NEWBERRY — The Newberry Business Alliance hosted its 2016 Candidate Forum at the Newberry Opera House earlier this week and it gave the candidates who have opposition a chance to voice their platforms to their constituents.
The first to speak were Fran Person, Rudy Barnes and Mick Mulvaney, all of whom are running for the U.S. House of Representatives District 5 seat. Due to Congress being in session, the incumbent Mulvaney was unable to attend.
Person said her three concerns if elected will be education, workforce development and women in the workforce.
“Also, I feel there should be paid maternity leave,” she said.
Barnes said he wanted to bring a “fresh, independent voice to Congress” and live in a nation where we are “One Nation Under God.”
Newberry County Clerk of Court candidates Beth Folk, who has been with the Clerk’s office for 38 years and deputy clerk for 26, and challenger Richard Lail were up next.
When asked how she would effectively serve as clerk of court, Folk said she would be an active member of the court and maintain the pride and integrity that the office has. Folk said she has experience in real estate and in family, criminal and civil court.
Lail has been the magistrate for Newberry County for 13 years and been in business for 25 years. Lail stressed the need for a more automated office that runs more efficiently.
Folk told the audience that the Clerk of Court’s office recently signed up for govpay.net which allows residents to pay child support online.
Lewis Lee and Laura Kneece are running for Newberry County coroner.
Lee has lived in South Carolina his entire life and has lived in Newberry his entire adult life. He has served as a firefighter and fire chief of Newberry, as well as director of public safety. Lee has been a coroner for the last eight years.
Kneece lives in Prosperity, where she currently works with a forensic pathologist as a morgue assistant. She has also been a school resource officer and crime scene investigator with Lexington County Sheriff’s Department.
If elected, Lee said his goals include continuing to work closely with Newberry County EMS and law enforcement agencies.
Kneece said she will ensure thorough investigations are done and will have open office hours.
“The Coroner’s office of Newberry County needs to become more up-to-date on state guidelines,” Kneece said.
As coroner, Kneece said she will give citizens the best quality service during one of the hardest times of their life and give them the answers they need and deserve.
The longest segment of the night came when the candidates for Newberry County Sheriff — incumbent Lee Foster and challenger David Beddingfield — took the floor.
Beddingfield has 16 years of criminal justice experience, a master’s degree in Criminal Justice and served in the National Guard.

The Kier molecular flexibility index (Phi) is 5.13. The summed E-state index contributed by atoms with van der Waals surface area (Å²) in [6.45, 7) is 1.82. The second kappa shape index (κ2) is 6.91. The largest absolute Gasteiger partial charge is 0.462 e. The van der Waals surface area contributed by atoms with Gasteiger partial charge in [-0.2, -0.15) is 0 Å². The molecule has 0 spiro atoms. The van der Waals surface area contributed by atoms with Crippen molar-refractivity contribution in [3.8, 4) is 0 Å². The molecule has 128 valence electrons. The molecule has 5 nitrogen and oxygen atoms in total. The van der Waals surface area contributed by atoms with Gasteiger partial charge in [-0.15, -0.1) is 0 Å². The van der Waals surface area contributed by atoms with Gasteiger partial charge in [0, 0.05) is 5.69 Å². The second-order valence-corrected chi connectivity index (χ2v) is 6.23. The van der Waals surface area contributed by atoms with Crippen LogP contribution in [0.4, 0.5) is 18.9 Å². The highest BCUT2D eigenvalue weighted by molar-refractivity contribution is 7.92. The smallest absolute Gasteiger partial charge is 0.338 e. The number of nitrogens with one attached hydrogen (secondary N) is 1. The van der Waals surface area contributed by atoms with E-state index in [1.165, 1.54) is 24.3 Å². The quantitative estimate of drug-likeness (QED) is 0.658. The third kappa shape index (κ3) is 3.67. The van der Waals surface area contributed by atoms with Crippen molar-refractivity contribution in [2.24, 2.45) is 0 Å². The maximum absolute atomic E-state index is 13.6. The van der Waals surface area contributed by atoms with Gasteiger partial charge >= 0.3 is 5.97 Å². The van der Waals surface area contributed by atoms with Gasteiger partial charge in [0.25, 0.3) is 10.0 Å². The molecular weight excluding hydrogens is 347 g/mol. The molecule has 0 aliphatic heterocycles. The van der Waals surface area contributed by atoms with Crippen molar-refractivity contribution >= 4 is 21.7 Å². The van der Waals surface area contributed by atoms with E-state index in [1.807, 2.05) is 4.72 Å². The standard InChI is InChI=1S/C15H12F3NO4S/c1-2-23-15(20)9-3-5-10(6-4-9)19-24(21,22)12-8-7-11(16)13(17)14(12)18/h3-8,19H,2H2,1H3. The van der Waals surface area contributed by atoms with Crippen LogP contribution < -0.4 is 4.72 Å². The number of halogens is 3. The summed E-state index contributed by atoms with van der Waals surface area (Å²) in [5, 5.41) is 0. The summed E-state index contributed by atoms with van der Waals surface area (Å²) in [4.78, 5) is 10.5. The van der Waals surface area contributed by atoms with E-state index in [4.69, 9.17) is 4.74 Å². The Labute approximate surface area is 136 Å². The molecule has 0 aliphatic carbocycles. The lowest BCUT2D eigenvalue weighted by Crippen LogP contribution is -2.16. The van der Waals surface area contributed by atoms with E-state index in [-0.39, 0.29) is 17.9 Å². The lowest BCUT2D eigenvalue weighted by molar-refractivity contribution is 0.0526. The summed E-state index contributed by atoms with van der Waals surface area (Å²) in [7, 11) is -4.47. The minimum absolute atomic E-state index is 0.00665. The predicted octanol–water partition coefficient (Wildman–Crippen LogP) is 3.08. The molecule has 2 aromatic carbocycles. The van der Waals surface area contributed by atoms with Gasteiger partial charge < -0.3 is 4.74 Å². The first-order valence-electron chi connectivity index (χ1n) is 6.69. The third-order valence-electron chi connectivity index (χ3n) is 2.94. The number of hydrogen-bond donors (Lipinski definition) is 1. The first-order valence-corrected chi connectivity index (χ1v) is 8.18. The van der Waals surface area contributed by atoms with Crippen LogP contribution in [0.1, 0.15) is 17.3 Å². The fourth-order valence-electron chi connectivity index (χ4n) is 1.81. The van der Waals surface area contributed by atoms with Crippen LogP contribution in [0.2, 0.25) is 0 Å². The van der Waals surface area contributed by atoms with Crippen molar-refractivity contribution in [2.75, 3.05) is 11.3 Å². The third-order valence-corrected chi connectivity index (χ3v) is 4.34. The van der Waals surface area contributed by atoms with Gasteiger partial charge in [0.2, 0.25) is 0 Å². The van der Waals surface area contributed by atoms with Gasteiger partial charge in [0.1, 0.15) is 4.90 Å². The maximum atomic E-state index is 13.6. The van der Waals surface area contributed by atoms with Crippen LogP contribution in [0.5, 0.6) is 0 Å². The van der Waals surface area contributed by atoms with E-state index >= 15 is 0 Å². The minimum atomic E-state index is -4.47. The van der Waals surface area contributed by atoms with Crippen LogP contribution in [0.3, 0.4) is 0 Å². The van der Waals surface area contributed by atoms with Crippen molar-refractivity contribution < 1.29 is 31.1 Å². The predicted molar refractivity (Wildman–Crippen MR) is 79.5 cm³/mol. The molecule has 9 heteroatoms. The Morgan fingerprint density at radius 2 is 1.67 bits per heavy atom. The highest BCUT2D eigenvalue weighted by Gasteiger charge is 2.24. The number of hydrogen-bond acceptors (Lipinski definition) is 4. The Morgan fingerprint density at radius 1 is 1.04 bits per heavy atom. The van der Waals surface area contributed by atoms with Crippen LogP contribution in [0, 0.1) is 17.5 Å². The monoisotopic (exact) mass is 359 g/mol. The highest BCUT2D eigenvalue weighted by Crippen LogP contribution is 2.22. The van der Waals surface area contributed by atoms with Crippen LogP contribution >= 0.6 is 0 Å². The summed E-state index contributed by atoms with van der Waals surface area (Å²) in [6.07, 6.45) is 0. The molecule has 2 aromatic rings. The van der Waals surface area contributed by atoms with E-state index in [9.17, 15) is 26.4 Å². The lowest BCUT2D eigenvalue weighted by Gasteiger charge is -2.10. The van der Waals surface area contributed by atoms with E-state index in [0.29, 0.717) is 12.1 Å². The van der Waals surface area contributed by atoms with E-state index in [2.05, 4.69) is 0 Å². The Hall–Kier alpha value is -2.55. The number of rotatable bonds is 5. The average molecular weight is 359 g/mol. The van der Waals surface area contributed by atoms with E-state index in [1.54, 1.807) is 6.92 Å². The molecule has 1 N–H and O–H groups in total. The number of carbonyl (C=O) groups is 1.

“I want fair and top quality service to all citizens and top quality training for our deputies,” he said.
Foster said he understands and knows the community, and hopes to continue that.
“The first goal is to implement body cameras, as well as extensive training and to develop training that is in the works to be hosted and held in Newberry to further improve the community,” Foster said.
Beddingfield said his top three goals are to enhance capabilities, have in-car cameras and better audio and visual technology. He also said he wants measurable standards and to implement nationally accepted programs.
When asked by an audience member their approach to stopping crime, Beddingfield said he would use community policing, good communication, and establish a sense of trust.
Foster made the point to Beddingfield that the police department has already been using community policing and that community policing doesn’t have to stop at just law enforcement.
Closing remarks included Beddingfield offering measurable standards and high quality service. Foster ended his remarks quoting the television show Andy Griffith saying, “What you don’t understand is this is a small town. The sheriff is more than a sheriff. He’s your friend.”
The next debate posed Newberry County Council District 5 candidate Harriett L. Rucker against Les Hipp.
If elected, Rucker said she would make the office open to the citizens. “I want to be your public servant. I will be there for you, and I won’t talk down to you,” he said.
Hipp said he wants to focus on Newberry County’s industrial footprint and bring in more industries and more job opportunities in Newberry County.
Rucker’s goals include a more open and accessible government, working closely as a team and improving economic development. Rucker has not served on County Council, but her work with the school board filters through the government.
The final segment was between Carlton Kinard and Rick Martin, both candidate for the South Carolina House of Representatives District 40 seat.
If elected, Kinard said his top three goals are “to improve public school, improve roads and bridges and bring jobs into Newberry that are here to stay.”
Martin’s goals include bringing industry into Newberry, bringing in a sustainable source to fix roads to make Newberry County safe, and to give the best constituent service he can.
A question from the audience addressed the issue of Congress having a federal minimum wage.
Martin agreed with the Congressional ruling saying that there is a wage that is set based on a person’s education or job status. Kinard said there should be a federal minimum wage, but if it was raised there need to be funds available to do that.
Unopposed candidates who attended included Donna W. Lominack, County Auditor; Karen Lindler Smith, Newberry County Treasurer; Scott Cain, County Council District 1; Lucy Anne Meetze, Newberry County School District 3; and Leila M. Caldwell, Newberry County School Board District 3.
Reach Kelly Duncan at 803-768-3123, ext.1868, or on Twitter @TheNBOnews.